Adopting microservices methodologies comes with challenges as deployments scale and become more complex. Communication between the services is intricate, debugging problems can be harder, and more services imply more resources to manage.
NSM addresses these challenges by enabling you to centrally provision:
NSM secures applications in a zero‑trust environment by seamlessly applying encryption and authentication to container traffic. It delivers observability and insights into transactions to help organizations deploy and troubleshoot problems quickly and accurately. It also provides fine‑grained traffic control, enabling DevOps teams to deploy and optimize application components while empowering Dev teams to build and easily connect their distributed applications.
NSM consists of a unified data plane for east‑west (service-to-service) traffic and a native integration of the NGINX Plus Ingress Controller for north‑south traffic, managed by a single control plane.
The control plane is designed and optimized for the NGINX Plus data plane and defines the traffic management rules that are distributed to the NGINX Plus sidecars.
#blog #service mesh #nginx service mesh
Over the last 10 years, the rapid adoption of microservices architecture has resulted in enterprises with hundreds or (sometimes even thousands) of services. With the growth of containerization technologies like Docker and Kubernetes, microservice patterns have seen the strongest growth; resulting in a complex dependency matrix between these micro-services. For teams to monitor, support, and to maintain these services is becoming a challenge so most enterprises have invested in some kind of microservices management tool.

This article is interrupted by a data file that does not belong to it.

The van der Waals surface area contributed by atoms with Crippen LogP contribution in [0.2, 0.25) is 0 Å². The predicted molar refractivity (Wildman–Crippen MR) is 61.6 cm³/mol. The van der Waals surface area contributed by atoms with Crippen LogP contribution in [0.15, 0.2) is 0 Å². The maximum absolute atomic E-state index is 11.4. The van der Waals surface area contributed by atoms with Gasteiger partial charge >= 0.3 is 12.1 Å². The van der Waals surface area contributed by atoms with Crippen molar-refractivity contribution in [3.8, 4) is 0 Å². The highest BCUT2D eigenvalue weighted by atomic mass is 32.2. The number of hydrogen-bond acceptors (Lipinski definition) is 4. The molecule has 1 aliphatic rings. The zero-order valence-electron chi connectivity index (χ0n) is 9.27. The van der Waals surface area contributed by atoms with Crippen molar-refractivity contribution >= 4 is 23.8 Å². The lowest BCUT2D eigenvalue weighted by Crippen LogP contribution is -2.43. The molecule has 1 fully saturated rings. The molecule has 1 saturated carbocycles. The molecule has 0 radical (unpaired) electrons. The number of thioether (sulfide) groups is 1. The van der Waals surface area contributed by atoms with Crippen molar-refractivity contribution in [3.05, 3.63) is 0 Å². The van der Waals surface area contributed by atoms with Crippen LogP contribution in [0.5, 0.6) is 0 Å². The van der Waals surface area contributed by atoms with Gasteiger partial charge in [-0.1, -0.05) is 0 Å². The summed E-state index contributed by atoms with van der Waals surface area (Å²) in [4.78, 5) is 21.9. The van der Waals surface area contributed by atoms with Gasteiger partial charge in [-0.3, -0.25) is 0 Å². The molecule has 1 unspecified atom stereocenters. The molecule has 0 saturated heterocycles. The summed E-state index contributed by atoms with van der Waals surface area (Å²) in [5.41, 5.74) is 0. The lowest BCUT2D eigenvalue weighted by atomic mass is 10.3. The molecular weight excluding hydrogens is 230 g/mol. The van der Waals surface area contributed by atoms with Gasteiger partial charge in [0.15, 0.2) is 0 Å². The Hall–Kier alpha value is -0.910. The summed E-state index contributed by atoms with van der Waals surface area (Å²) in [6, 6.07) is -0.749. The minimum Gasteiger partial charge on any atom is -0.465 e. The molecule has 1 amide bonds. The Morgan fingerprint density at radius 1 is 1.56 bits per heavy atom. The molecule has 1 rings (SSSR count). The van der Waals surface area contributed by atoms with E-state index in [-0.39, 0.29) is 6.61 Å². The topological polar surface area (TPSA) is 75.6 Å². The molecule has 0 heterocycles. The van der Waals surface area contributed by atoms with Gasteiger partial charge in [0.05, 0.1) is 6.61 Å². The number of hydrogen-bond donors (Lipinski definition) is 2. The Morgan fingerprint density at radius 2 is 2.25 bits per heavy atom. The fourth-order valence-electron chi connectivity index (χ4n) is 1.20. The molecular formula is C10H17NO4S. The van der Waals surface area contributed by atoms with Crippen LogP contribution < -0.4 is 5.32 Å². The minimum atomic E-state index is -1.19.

This article will explore some of the common aspects of microservice management. Then we’ll take a closer look at the centralized gateway pattern, as well as its limitations (most enterprises have started with or currently still use this pattern). Then we will look into a new pattern called “Service Mesh” which has gained a lot of attention in the last 3–4 years. Often this pattern is also referred to as the “Side Car Proxy”. So lets get started!
As enterprises start building more and more microservices, it’s becoming clear that some of the aspects of microservices are common across all microservices. So it makes sense to provide a common platform for managing these common aspects. Below are some of the key common aspects:
Service Registration and Discovery: A commonplace to register, document, search and discover microservices
Service Version Management: Ability to run multiple versions of a microservice.
**Authentication and Authorization: **Handle authentication and authorization including Mutual TLS (MTLS) between services.
Service Observability: Ability to monitor end to end traffic between services, response times, and quickly identify failures and bottlenecks.
**Rate Limiting: **Define threshold limits that traffic services can handle.
Circuit Breaker: Ability to configure and introduce a circuit breaker in case of failure scenarios (to avoid flooding downstream services with requests).
**Retry Logic: **Ability to configure and introduce retry logic dynamically in services.
So it’s a good idea to build these concerns as part of a common framework or service management tool. As a result, micro-service development teams don’t have to build these aspects in the service itself.
#service-mesh #istio-service-mesh #microservices #gateway-service #envoy-proxy
As a network of microservices changes and grows, the interactions between them can be difficult to manage and understand. That’s why it’s handy to have a service mesh as a separate infrastructure layer. A service mesh is an approach to solving microservices at scale. It handles routing and terminating traffic, monitoring and tracing, service delivery and routing, load balancing, circuit breaking and mutual authentication. A service mesh takes these components and makes them part of the underlying infrastructure layer, eliminating the need for developers to write specific code to enable these capabilities.